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Smash – Would the real Marilyn please stand up?

As the final curtain on the first season of 'Smash' comes down, it will hopefully will mean an end to the subplots that nearly ruined the show, and a focus onward to the bright lights of Broadway.

- Season 1, Episode 15 - "Bombshell"

Six months ago, it seemed that NBC was banking its future on Smash (and its powerhouse lead-in The Voice). Today, as the series’ first season comes to a close, we know that Smash wasn’t the “Bombshell” the network expected it to be. The show was nearly brought down by myriad errant plotlines that no one connected to, and pretty much the worst character conceived. Ever. Despite those challenges, I was pleased with the season as a whole, and was excited that the show was renewed for a second season.

One of the biggest complaints about the show — one I never really agreed with — was that there is too much focus on the character’s personal lives and not enough on the technical aspects of putting together a Broadway show. I can’t disagree that several of these subplots weighed heavily on the overall story. But I don’t think that Smash ignored its primary story: showing us how Bombshell got made. In fact, I learned a hell of a lot more about how a show like this gets funded than I cared to. Plus: Singing and dancing! But I don’t believe the show would be true to the nature of the business if it ignored the way the interpersonal relationships of those involved with a particular show can affect its success.

To clarify my problems with the show: I would have had preferred less of the Julia and Michael storyline. Though, cutting it would have lessened the arc she and her husband Frank went through – I even liked how Leo was an integral part of their reunion. As wonderful of an actress Angelica Houston is, I never was drawn into anything involving her character, save perhaps her daughter. Dev, too, had very few moments where I didn’t hate everything about him. At least we weren’t supposed to like Ellis – though I’d assume the writers got a lot more hatred than they bargained for.

The upside to a laundry list of things that need to be fixed is that with creator Theresa Rebeck out, new showrunner Josh Safran has a clearly defined checklist of things to address for next season – and I know others have much longer lists than I did.

But those are concerns for next year and enough negativity. Let’s look at what the finale did right:

  • When the story of Smash is complete, I suspect the most interesting arc will have been Ivy’s. Sure, at many times during the first season she has played the unrelenting villain. But in those final moments, sitting backstage while Karen had the moments that Ivy believed to be hers, it was easy to see that every story has two sides.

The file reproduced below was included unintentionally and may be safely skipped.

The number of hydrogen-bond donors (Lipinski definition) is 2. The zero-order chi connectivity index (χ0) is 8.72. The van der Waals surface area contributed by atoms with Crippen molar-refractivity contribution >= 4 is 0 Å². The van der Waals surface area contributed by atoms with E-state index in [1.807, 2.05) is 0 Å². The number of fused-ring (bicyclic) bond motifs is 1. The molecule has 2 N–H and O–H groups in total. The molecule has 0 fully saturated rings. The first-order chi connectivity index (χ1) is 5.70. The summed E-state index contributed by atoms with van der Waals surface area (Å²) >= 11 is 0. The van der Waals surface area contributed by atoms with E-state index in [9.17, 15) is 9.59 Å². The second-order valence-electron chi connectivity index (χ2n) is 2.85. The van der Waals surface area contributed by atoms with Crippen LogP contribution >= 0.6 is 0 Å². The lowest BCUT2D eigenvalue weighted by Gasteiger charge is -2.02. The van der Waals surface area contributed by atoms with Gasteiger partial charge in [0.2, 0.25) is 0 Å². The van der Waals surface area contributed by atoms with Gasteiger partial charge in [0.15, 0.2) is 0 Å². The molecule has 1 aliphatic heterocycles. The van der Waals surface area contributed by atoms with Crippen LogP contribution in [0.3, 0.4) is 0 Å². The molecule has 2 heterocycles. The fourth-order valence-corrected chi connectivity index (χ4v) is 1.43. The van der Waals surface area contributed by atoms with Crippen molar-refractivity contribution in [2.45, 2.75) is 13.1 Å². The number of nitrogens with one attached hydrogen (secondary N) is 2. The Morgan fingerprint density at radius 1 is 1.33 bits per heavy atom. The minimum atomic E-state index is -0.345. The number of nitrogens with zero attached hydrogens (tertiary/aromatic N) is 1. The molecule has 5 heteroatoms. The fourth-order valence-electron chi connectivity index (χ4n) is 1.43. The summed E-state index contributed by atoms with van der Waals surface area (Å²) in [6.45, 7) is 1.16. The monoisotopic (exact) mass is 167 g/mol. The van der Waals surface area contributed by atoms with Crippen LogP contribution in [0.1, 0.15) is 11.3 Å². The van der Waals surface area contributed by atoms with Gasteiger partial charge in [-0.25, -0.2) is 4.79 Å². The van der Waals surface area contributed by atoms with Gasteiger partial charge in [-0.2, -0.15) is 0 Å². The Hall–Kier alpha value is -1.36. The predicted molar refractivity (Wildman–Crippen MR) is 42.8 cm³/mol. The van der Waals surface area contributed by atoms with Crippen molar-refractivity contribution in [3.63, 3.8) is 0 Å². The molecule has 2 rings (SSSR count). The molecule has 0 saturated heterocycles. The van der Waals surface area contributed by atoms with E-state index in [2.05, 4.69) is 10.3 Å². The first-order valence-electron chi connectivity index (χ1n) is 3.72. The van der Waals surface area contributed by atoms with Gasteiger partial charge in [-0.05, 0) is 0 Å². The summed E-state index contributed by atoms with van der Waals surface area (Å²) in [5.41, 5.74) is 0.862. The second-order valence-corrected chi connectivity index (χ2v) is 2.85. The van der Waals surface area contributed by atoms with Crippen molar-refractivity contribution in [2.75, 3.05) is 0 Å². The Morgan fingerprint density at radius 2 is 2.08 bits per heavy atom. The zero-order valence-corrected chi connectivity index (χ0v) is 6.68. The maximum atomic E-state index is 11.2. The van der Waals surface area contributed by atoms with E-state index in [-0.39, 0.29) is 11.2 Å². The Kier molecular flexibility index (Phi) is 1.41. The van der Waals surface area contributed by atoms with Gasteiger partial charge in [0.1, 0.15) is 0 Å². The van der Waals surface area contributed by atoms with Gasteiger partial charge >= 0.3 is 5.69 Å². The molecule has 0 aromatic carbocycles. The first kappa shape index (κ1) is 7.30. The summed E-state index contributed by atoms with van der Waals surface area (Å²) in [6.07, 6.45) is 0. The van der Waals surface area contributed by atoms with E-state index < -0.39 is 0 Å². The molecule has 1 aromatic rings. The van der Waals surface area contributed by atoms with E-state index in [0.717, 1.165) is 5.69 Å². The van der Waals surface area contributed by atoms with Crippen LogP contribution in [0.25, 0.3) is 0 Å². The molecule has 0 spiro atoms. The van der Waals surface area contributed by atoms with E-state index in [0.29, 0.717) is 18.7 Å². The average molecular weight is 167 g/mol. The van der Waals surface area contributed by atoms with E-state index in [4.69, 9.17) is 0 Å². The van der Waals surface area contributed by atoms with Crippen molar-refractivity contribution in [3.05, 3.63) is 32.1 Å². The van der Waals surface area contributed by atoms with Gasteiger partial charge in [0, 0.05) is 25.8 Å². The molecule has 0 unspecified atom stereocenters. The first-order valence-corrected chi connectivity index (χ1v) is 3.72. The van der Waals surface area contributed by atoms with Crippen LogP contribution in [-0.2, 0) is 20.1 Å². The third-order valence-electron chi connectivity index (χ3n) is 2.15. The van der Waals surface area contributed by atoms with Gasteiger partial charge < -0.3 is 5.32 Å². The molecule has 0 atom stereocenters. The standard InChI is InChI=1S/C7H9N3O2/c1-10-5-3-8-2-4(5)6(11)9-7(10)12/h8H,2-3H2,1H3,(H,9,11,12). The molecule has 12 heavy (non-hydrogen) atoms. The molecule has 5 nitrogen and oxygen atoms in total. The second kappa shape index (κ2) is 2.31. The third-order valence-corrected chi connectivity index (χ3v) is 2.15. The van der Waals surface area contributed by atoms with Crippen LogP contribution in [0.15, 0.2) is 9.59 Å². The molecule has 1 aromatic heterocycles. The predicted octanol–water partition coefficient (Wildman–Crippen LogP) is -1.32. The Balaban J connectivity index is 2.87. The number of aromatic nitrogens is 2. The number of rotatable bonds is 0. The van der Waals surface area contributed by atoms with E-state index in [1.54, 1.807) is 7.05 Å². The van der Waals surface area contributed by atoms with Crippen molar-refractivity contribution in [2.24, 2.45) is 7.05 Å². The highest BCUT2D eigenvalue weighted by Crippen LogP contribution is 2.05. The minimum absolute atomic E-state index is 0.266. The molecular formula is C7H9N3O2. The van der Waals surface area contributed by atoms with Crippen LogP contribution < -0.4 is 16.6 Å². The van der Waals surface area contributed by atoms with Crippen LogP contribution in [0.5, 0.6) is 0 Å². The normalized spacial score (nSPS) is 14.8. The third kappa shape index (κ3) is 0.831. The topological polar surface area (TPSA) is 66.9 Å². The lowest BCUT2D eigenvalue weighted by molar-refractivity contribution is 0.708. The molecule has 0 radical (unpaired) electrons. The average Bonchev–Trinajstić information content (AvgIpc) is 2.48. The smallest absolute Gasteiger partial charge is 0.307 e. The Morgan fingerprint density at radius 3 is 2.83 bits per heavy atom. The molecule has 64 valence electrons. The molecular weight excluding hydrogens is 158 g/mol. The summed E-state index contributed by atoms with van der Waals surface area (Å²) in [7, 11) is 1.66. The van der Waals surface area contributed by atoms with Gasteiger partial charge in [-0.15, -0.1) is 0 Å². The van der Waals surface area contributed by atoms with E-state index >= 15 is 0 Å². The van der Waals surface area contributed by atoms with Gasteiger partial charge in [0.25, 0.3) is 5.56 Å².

• We hadn’t seen the staging and blocking for “Wolf,” yet, had we? I thought it was pretty cool.
  • As much as I couldn’t care less about Eileen’s personal life, I did appreciate that her ex-husband showed up at the show.
  • Tom and Sam’s relationship has been a pleasant surprise. I hope this is something that sticks around next season.
  • In fact, Tom is one of my favorite characters on the show. He’s an emotional being, but he is dedicated both to his friends and to his job.
  • I hate that a real wedge has been thrust between Ivy and Karen, but I’m glad that it was Dev. Karen needs to kick him to the curb.

I’m excited to see what direction the series will go next season. What did you think about “Bombshell” and the season as a whole?

Notes & Quotes

  • Loved Julia’s pep talk, even though she didn’t agree with what she was saying.
  • “I see her in my head. I can’t help it; I see her. She just has something you don’t. I’m sorry.” – Derek
  • “You dropped bits of Marilyn along the way like breadcrumbs.” — Derek


Photo Credit: NBC

Categories: | Episode Reviews | Features | General | News | Smash | TV Shows |

One Response to “Smash – Would the real Marilyn please stand up?”

May 15, 2012 at 12:00 PM


“Bombshell” pretty much captured the good and bad of the season for me. As usual, the best thing is the singing and dancing, and there was a lot of it last night. But, why bother with Nick Jonas and Bernadette Peters showing up for throwaway scenes? Dev was an ineffective character, again. Ditto with Ellis being more annoying than threatening.

Biggest issue for me: I didn’t identify with Julia’s dilemma, at all. I definitely appreciated Tom’s “don’t blame me” speech, last week. He was totally right about everything, and Julia’s totally mixed up (or stupid). (BTW – whatever happened to the adoption thing?) I was glad to finally see Julia and Tom actually working on writing the show, including arguing over stylistic differences and picking out hidden gems in each other’s stuff, now that we’re at the last episode.

I agree that Ivy is the deepest, most interesting character. I wonder if she was originally intended to kill herself, in parallel to the death scene on stage. But, since they’ve got a 2nd season, she can’t die, now. I would have liked to have seen her swallow the pills. They could pump her stomach in the first episode, next year, if that’s the plan.

New (hopefully better) wedge – Derek. Remember that he turned down “My Fair Lady” in the first episode? He’s got one in Karen. Now, that’s interesting. “I’ve Grown Accustomed to Her Face…”


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